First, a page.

Despite the country’s rise as an outsourcing hub, PCs are selling slowly–far more slowly than mobile phones or motorbikes–because they are too expensive, too complicated to use and too difficult to maintain. What people have been waiting for, some experts think, is a new approach to computing that boils the essence of Internet access down to its lowest cost–and lowest risk. Jain plans to offer all this in lease deals that include easy-to-use hardware, Internet connection, application software and service–for $10 a month.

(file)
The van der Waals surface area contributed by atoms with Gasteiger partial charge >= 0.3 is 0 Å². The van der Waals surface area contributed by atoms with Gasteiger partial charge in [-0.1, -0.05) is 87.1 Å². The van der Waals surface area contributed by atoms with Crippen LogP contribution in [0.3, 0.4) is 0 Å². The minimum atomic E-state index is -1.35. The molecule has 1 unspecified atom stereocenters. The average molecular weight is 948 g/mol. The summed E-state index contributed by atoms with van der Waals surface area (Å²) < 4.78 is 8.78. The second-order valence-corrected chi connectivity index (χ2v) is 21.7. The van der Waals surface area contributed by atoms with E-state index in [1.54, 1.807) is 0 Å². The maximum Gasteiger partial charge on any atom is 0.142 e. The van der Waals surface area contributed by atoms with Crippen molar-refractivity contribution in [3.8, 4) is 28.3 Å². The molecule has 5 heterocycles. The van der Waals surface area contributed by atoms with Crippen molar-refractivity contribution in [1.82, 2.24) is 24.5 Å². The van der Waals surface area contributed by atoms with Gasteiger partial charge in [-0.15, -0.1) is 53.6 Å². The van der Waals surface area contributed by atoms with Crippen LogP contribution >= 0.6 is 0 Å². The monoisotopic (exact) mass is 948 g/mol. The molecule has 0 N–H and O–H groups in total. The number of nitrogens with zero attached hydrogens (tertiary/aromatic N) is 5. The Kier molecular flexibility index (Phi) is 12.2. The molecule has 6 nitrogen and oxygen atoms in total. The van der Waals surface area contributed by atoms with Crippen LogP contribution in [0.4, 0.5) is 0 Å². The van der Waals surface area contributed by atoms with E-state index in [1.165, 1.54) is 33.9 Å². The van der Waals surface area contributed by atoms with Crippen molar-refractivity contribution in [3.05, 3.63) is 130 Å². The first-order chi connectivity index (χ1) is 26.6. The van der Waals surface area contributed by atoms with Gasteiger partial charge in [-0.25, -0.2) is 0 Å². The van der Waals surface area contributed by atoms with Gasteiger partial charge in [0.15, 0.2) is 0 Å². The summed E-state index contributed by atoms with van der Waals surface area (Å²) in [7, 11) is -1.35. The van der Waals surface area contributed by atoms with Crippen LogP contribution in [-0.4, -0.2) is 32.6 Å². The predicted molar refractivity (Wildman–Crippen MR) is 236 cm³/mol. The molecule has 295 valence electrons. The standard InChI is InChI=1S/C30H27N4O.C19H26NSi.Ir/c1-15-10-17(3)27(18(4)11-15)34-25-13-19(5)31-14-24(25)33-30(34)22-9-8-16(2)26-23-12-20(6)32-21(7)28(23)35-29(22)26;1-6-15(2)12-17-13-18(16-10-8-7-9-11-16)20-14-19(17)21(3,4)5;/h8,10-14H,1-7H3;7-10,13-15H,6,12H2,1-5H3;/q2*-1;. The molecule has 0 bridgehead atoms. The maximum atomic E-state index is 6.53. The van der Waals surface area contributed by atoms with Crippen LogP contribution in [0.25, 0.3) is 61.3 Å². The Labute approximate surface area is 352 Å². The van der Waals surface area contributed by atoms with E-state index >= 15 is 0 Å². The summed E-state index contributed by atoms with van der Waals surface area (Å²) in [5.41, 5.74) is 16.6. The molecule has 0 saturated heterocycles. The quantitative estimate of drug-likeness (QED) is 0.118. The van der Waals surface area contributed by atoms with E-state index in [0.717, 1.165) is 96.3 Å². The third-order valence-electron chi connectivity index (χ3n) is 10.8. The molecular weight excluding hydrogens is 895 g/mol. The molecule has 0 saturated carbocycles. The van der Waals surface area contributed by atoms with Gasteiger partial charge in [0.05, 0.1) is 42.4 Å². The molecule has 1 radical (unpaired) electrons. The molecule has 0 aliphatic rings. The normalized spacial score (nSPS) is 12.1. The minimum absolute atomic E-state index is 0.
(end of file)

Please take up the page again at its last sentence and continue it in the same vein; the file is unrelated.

This formula could provide a long-sought bridge over the digital divide–and may just change the way the average person thinks of computing. The solution would open up a huge new market for Internet service providers, starting in India but possibly spreading to other emerging markets, a possibility that is already attracting the attention of the world’s biggest computer companies. It would become a target for innovation on a global scale, forged by immense competition for new customers, and that would have a big impact on the PC world in the West.